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dc.contributorTondelli, Alessandroen_US
dc.contributorRizza, Fulviaen_US
dc.contributorBadeck, Franzen_US
dc.contributorNicosia, Orazio Li Destrien_US
dc.contributorAkar, Taneren_US
dc.contributorGrando, Stefaniaen_US
dc.contributorAl-Yassin, Adnanen_US
dc.contributorBenbelkacem, Abdelkaderen_US
dc.contributorThomas, Williamen_US
dc.contributorvan Eeuwijk, Freden_US
dc.contributorRomagosa, Ignacioen_US
dc.contributorStanca, Antonio Micheleen_US
dc.contributorPecchioni, Nicolaen_US
dc.creatorFrancia, Enricoen_US
dc.identifier.citationEnrico Francia, Alessandro Tondelli, Fulvia Rizza, Franz Badeck, Orazio Li Destri Nicosia, Taner Akar, Stefania Grando, Adnan Al-Yassin, Abdelkader Benbelkacem, William Thomas, Fred van Eeuwijk, Ignacio Romagosa, Antonio Michele Stanca, Nicola Pecchioni. (14/1/2011). Determinants Of Barley Grain Yield In A Wide Range Of Mediterranean Environments. Field Crops Research, 120 (1), pp. 169-178.en_US
dc.description.abstractBarley grain yield in rainfed Mediterranean regions can be largely influenced by terminal drought events. In this study the ecophysiological performance of the 'Nure' (winter) x 'Tremois' (spring) barley mapping population (118 Doubled Haploids, DHs) was evaluated in a multi-environment trial of eighteen site-year combinations across the Mediterranean Basin during two consecutive harvest years (2004 and 2005). Mean grain yield of sites ranged from 0.07 to 5.43 t ha(-1), clearly dependent upon both the total water input (rainfall plus irrigation) and the water stress index (WSI) accumulated during the growing season. All DHs were characterized for possessing molecular marker alleles tagging four genes that regulate barley cycle, i.e. Vrn-H1, Vrn-H2, Ppd-H2 and Eam6. Grain yield differences were initially interpreted in terms of mean differences between genotypes (G), environments (E), and for each combination of genotype and environment (GE) through a full interaction ANOVA model. Variance components estimates clearly showed the greater importance of GE over G, although both were much lower than E. Alternative linear and bilinear models of increasing complexity were used to describe GE. A linear model fitting allelic variation at the four genes explained genotype main effect and genotype x environment interaction much better than growth habit itself. Adaptation was primarily driven by the allelic constitution at three out of the four segregating major genes, i.e. Vrn-H1, Ppd-H2 and Eam6. In fact, the three genes together explained 47.2% of G and 26.3% of GE sum of squares. Grain yield performance was more determined by the number of grains per unit area than by the grain weight (phenotypic correlation across all genotypic values: r = 0.948 and 0.559, respectively). The inter-relationships among a series of characters defining grain yield and its components were also explored as a function of the length of the different barley developmental phases. i.e. vegetative, reproductive, and grain filling stages. In most environments, the best performing (adapted) genotypes were those with faster development until early occurrence of anthesis. This confirmed the crucial role of the period defining the number of grains per unit-area in grain yield determination under Mediterranean environments. (C) 2010 Elsevier B.V. All rights reserved.en_US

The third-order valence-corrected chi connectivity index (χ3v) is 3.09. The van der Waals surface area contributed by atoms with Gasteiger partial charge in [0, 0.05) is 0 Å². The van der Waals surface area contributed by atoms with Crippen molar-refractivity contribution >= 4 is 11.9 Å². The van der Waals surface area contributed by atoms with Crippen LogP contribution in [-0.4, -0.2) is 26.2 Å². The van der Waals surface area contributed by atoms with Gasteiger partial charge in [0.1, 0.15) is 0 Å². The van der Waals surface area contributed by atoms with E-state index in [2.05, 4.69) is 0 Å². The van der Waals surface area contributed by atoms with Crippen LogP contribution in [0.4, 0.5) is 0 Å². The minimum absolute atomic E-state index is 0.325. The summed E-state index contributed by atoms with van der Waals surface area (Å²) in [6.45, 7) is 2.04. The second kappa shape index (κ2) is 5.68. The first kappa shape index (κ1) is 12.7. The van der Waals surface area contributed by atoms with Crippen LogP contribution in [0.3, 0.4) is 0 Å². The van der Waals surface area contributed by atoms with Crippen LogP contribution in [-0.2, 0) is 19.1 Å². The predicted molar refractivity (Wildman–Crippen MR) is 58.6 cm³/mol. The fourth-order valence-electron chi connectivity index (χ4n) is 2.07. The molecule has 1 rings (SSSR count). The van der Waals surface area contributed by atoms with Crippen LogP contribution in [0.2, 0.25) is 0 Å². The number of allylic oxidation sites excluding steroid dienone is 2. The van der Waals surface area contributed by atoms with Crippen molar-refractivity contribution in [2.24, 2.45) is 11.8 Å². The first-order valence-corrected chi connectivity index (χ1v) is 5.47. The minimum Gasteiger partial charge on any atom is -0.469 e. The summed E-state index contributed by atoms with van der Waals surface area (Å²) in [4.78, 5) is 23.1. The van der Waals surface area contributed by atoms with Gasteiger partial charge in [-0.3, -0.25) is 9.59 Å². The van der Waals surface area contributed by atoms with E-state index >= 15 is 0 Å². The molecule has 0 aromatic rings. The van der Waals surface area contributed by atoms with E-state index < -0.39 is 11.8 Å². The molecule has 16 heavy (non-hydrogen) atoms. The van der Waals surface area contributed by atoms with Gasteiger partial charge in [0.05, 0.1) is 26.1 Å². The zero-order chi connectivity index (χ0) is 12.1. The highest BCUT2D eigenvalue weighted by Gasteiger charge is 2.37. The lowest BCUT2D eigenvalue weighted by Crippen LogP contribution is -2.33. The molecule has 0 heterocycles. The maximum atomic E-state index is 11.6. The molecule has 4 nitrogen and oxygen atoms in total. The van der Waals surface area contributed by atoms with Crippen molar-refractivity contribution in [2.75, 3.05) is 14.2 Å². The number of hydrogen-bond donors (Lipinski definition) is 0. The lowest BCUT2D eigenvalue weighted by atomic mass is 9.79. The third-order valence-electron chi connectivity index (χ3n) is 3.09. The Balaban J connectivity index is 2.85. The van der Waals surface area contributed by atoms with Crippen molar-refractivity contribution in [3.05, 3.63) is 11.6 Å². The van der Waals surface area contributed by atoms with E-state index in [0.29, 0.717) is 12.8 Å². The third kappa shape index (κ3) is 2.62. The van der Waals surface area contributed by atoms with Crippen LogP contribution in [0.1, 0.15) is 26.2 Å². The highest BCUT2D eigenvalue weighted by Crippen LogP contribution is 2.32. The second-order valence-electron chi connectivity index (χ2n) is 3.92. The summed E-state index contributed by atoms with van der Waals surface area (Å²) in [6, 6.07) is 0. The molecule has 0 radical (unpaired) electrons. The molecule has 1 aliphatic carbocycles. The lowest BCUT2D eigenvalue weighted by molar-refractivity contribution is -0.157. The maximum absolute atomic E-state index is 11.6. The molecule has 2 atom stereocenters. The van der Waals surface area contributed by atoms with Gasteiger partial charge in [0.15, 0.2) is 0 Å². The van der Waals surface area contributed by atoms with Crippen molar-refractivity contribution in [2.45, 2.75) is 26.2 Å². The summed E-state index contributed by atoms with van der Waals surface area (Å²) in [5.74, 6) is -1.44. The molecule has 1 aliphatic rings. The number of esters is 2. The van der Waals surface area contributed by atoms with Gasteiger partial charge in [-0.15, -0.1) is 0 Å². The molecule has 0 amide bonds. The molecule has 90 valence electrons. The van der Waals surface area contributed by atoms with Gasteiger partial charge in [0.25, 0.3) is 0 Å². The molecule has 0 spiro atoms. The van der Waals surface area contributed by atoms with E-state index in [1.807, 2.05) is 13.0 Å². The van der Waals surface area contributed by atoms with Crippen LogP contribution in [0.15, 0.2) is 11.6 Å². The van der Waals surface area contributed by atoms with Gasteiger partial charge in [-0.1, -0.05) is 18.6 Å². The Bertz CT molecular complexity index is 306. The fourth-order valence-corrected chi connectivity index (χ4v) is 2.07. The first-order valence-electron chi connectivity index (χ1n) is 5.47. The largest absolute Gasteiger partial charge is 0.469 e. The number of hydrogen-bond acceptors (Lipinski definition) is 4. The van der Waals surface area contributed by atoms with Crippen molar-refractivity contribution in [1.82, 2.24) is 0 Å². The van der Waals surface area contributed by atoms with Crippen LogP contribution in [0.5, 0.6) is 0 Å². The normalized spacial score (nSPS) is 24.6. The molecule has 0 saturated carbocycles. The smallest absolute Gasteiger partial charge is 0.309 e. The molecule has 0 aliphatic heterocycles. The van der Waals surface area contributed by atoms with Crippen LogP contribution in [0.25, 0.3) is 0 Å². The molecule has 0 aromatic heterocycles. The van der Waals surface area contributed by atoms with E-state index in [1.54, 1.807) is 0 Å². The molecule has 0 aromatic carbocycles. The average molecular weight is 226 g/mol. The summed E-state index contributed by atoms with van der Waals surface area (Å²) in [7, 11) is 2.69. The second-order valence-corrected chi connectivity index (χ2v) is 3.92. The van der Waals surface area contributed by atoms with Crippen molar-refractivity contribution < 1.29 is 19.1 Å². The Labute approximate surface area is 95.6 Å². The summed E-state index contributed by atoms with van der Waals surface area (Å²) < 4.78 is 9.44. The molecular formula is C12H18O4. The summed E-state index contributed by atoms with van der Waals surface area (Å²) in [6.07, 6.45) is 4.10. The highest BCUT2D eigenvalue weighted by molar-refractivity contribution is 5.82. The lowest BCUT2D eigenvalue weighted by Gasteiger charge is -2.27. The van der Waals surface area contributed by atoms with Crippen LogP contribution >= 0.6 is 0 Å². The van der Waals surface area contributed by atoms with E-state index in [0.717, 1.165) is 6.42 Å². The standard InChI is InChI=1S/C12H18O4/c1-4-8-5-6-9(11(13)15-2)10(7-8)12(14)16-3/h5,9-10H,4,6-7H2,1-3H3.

dc.publisherElsevier (12 months)en_US
dc.sourceField Crops Research;120,(2010) Pagination 169-178en_US
dc.subjectge interactionen_US
dc.subjectyield adaptationen_US
dc.subjectmediterranean environmenten_US
dc.subjectdevelopmental genesen_US
dc.titleDeterminants Of Barley Grain Yield In A Wide Range Of Mediterranean Environmentsen_US
dc.typeJournal Articleen_US
cg.contributor.centerInternational Center for Agricultural Research in the Dry Areas - ICARDAen_US
cg.contributor.centerInstitut Technique des Grandes Cultures - ITGCen_US
cg.contributor.centerNational Agricultural Research Center Jordan - NARC Jordanen_US
cg.contributor.centerWageningen University & Research Centre - WURen_US
cg.contributor.centerUniversity of Lleida - UDLen_US
cg.contributor.centerGenomics Research Centreen_US
cg.contributor.centerUniversity of Modena and Reggio Emilia - UNIMREen_US
cg.contributor.centerMinistry of Agriculture and forestry, Field Crops Central Research Institute - TARIMORMAN - CRIFCen_US
cg.contributor.centerScottish Crop Research Institute - SCRIen_US
cg.contributor.centerGenomic Research Centeren_US
cg.contributor.centerPotsdam Institute for Climate Impact Researchen_US
cg.contributor.centerCereal Research Centeren_US
cg.contributor.funderEuropean Union - EU Belgiumen_US
cg.contributor.projectCommunication and Documentation Information Services (CODIS)en_US
cg.contributor.project-lead-instituteInternational Center for Agricultural Research in the Dry Areas - ICARDAen_US
cg.isijournalISI Journalen_US
dc.identifier.statusTimeless limited accessen_US
cg.journalField Crops Researchen_US

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